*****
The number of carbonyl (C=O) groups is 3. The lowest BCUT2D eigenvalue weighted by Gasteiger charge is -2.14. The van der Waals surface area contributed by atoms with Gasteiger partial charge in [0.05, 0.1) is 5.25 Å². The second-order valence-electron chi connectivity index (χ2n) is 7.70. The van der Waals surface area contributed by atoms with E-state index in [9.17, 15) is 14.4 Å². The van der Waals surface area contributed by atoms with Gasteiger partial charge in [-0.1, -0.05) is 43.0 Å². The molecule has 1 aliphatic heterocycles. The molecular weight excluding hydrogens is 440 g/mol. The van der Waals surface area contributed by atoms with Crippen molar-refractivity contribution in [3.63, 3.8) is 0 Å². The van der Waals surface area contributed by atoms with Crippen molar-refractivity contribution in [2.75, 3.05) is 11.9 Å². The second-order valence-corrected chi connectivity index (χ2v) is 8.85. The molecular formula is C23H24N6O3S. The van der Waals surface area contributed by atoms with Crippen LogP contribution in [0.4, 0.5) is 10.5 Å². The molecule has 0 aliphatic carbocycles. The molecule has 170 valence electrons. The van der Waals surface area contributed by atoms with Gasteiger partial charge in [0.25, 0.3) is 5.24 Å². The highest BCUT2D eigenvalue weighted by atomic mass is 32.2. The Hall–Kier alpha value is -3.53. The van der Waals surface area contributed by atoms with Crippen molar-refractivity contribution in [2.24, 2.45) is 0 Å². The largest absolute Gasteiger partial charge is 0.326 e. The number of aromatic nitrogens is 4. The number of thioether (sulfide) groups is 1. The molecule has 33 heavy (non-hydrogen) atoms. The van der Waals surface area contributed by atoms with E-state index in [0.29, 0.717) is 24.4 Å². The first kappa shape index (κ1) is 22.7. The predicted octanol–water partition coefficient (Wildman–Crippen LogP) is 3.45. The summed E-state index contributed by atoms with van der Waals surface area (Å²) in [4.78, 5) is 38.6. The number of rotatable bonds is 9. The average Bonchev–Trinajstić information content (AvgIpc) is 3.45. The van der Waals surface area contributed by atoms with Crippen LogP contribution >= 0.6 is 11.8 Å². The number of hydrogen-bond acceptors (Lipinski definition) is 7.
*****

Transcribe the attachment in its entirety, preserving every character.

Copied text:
The number of carbonyl (C=O) groups is 3. The lowest BCUT2D eigenvalue weighted by Gasteiger charge is -2.14. The van der Waals surface area contributed by atoms with Gasteiger partial charge in [0.05, 0.1) is 5.25 Å². The second-order valence-electron chi connectivity index (χ2n) is 7.70. The van der Waals surface area contributed by atoms with E-state index in [9.17, 15) is 14.4 Å². The van der Waals surface area contributed by atoms with Gasteiger partial charge in [-0.1, -0.05) is 43.0 Å². The molecule has 1 aliphatic heterocycles. The molecular weight excluding hydrogens is 440 g/mol. The van der Waals surface area contributed by atoms with Crippen molar-refractivity contribution in [3.63, 3.8) is 0 Å². The van der Waals surface area contributed by atoms with Crippen molar-refractivity contribution in [2.75, 3.05) is 11.9 Å². The second-order valence-corrected chi connectivity index (χ2v) is 8.85. The molecular formula is C23H24N6O3S. The van der Waals surface area contributed by atoms with Crippen LogP contribution in [0.4, 0.5) is 10.5 Å². The molecule has 0 aliphatic carbocycles. The molecule has 170 valence electrons. The van der Waals surface area contributed by atoms with Gasteiger partial charge in [0.25, 0.3) is 5.24 Å². The highest BCUT2D eigenvalue weighted by atomic mass is 32.2. The Hall–Kier alpha value is -3.53. The van der Waals surface area contributed by atoms with Crippen molar-refractivity contribution in [2.24, 2.45) is 0 Å². The largest absolute Gasteiger partial charge is 0.326 e. The number of aromatic nitrogens is 4. The number of thioether (sulfide) groups is 1. The molecule has 33 heavy (non-hydrogen) atoms. The van der Waals surface area contributed by atoms with E-state index in [0.29, 0.717) is 24.4 Å². The first kappa shape index (κ1) is 22.7. The predicted octanol–water partition coefficient (Wildman–Crippen LogP) is 3.45. The summed E-state index contributed by atoms with van der Waals surface area (Å²) in [4.78, 5) is 38.6. The number of rotatable bonds is 9. The average Bonchev–Trinajstić information content (AvgIpc) is 3.45. The van der Waals surface area contributed by atoms with Crippen LogP contribution >= 0.6 is 11.8 Å². The number of hydrogen-bond acceptors (Lipinski definition) is 7.